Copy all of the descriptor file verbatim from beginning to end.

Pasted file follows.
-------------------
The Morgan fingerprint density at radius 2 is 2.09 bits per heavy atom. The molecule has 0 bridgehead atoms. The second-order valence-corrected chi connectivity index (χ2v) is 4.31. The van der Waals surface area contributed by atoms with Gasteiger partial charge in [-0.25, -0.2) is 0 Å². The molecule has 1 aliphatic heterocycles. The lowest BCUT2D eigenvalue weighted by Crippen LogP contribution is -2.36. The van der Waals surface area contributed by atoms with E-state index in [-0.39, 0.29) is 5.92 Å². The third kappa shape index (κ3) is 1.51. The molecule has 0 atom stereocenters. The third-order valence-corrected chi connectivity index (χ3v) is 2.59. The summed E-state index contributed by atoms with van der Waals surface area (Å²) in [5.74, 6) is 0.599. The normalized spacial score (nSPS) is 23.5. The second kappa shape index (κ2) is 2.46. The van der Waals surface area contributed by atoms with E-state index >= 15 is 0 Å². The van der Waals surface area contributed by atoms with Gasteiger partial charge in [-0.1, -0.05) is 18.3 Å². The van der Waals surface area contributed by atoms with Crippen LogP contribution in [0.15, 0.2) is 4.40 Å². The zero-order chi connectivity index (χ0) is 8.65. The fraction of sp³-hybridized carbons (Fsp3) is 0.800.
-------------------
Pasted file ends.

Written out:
The Morgan fingerprint density at radius 2 is 2.09 bits per heavy atom. The molecule has 0 bridgehead atoms. The second-order valence-corrected chi connectivity index (χ2v) is 4.31. The van der Waals surface area contributed by atoms with Gasteiger partial charge in [-0.25, -0.2) is 0 Å². The molecule has 1 aliphatic heterocycles. The lowest BCUT2D eigenvalue weighted by Crippen LogP contribution is -2.36. The van der Waals surface area contributed by atoms with E-state index in [-0.39, 0.29) is 5.92 Å². The third kappa shape index (κ3) is 1.51. The molecule has 0 atom stereocenters. The third-order valence-corrected chi connectivity index (χ3v) is 2.59. The summed E-state index contributed by atoms with van der Waals surface area (Å²) in [5.74, 6) is 0.599. The normalized spacial score (nSPS) is 23.5. The second kappa shape index (κ2) is 2.46. The van der Waals surface area contributed by atoms with E-state index >= 15 is 0 Å². The van der Waals surface area contributed by atoms with Gasteiger partial charge in [-0.1, -0.05) is 18.3 Å². The van der Waals surface area contributed by atoms with Crippen LogP contribution in [0.15, 0.2) is 4.40 Å². The zero-order chi connectivity index (χ0) is 8.65. The fraction of sp³-hybridized carbons (Fsp3) is 0.800.